Monday 10 October 2011

Love in a Monastery

The Monastery Murders offer readers romance, history and mystery in a contemporary clerical mystery genre. Since this is a blog for Romantic Fiction, I’ll focus on the romance part— the complicated relationship between my heroine and hero.
Felicity Howard is a young American woman who found she didn’t enjoy teaching classics in London and on something of a whim took herself off to study theology in a college run by monks in Yorkshire. (If this sounds just too far-fetched, let me assure you that it is exactly what my daughter did, thereby providing me with an excellent opportunity to research setting at first hand.)
In book 1 A Very Private Grave Felicity is rash, headstrong and determined to set the world to rights. She is also bright, energetic and loyal, so don’t despair for her— but she does have to learn things the hard way. Her lessons start when she finds her beloved Father Dominic brutally bludgeoned to death and her church history lecturer Father Antony standing over him, his hands covered in blood.
Felicity and Antony spend the rest of the book chasing and being chased by murderers across northern England. And Felicity isn’t always sure which side of the chase Antony is on.
Let me hasten to explain that, although Antony is teaching in the monastery college, he is not a monk himself. Antony is a priest— an Anglican priest who is allowed to marry. (I had no desire to rewrite The Thorn Birds, brilliant though that was.) Antony, however, is considering taking monastic vows. Until Felicity turns his world upside down.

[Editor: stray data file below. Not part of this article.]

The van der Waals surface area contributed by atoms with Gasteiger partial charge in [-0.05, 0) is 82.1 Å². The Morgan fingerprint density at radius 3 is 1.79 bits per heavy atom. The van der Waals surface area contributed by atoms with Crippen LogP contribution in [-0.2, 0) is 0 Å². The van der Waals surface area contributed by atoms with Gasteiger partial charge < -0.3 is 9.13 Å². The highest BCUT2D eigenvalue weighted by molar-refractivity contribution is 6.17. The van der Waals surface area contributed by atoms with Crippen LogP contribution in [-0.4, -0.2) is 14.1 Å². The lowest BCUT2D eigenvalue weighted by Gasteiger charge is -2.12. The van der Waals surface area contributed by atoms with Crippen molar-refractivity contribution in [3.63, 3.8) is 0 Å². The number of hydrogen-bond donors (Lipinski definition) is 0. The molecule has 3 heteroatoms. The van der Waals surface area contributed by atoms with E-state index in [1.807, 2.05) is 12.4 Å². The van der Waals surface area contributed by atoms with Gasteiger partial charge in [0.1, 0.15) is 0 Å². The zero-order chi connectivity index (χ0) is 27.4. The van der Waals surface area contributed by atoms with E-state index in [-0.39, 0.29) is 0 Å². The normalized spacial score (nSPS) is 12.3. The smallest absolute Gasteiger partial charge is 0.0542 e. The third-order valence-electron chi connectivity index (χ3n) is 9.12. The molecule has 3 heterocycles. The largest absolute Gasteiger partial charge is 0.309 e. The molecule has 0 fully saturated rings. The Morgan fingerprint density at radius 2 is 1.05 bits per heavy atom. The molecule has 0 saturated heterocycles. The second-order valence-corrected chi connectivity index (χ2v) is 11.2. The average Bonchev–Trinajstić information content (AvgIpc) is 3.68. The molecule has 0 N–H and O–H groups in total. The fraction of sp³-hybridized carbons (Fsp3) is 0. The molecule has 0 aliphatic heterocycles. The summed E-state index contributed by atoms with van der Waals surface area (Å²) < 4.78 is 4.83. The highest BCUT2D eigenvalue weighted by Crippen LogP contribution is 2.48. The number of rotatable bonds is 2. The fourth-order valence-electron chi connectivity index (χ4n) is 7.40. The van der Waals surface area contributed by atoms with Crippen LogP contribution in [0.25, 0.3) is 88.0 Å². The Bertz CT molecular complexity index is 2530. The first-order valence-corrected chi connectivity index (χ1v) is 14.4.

But wait. In book 2 A Darkly Hidden Truth Felicity has decided to become a nun. She can't possibly help Antony find the valuable missing icon. She's off to visit convents. And then her overwhelming mother turns up unexpectedly. And a good friend turns up murdered. Through chases across the soggier bits of the Norfolk Broads and the domains of the Knights Hospitaller in London the question dogs Felicity: Should she choose the veil or Antony?
Just to show that this tangled tale is, indeed, appropriate for a Romantic Fiction blog, let me break all the rules and give away the ending with a brief excerpt:
The eggs and sausage were long gone by the time Antony entered the crowded refectory. He turned his back on the lone piece of bacon left on the serving tray. Black coffee. Strong. That was what he needed.

He spotted Felicity sitting across from her mother at a table by the window. She sketched him an airy wave and scooted over to make room for him on the end of the bench. He took a deep breath and crossed the teeming room of jubilant people, his own heart so heavy it was an effort to get one foot in front of another.

Once seated, he couldn’t have been more thankful for Cynthia’s rattling monologue which relieved him of any need to converse. ". . . of course, I feel so guilty about that lovely Sir Robert. If I hadn’t told him about that cross emblem . . . And poor . . .. I feel so sorry for him. Poor, doddering fool. I suppose he’s left as head of the family now. But to think what his own son was involved in. I just can’t get over . . . being such a snake. . ." (spoilers deleted) She paused for a bite of well-mustared sausage.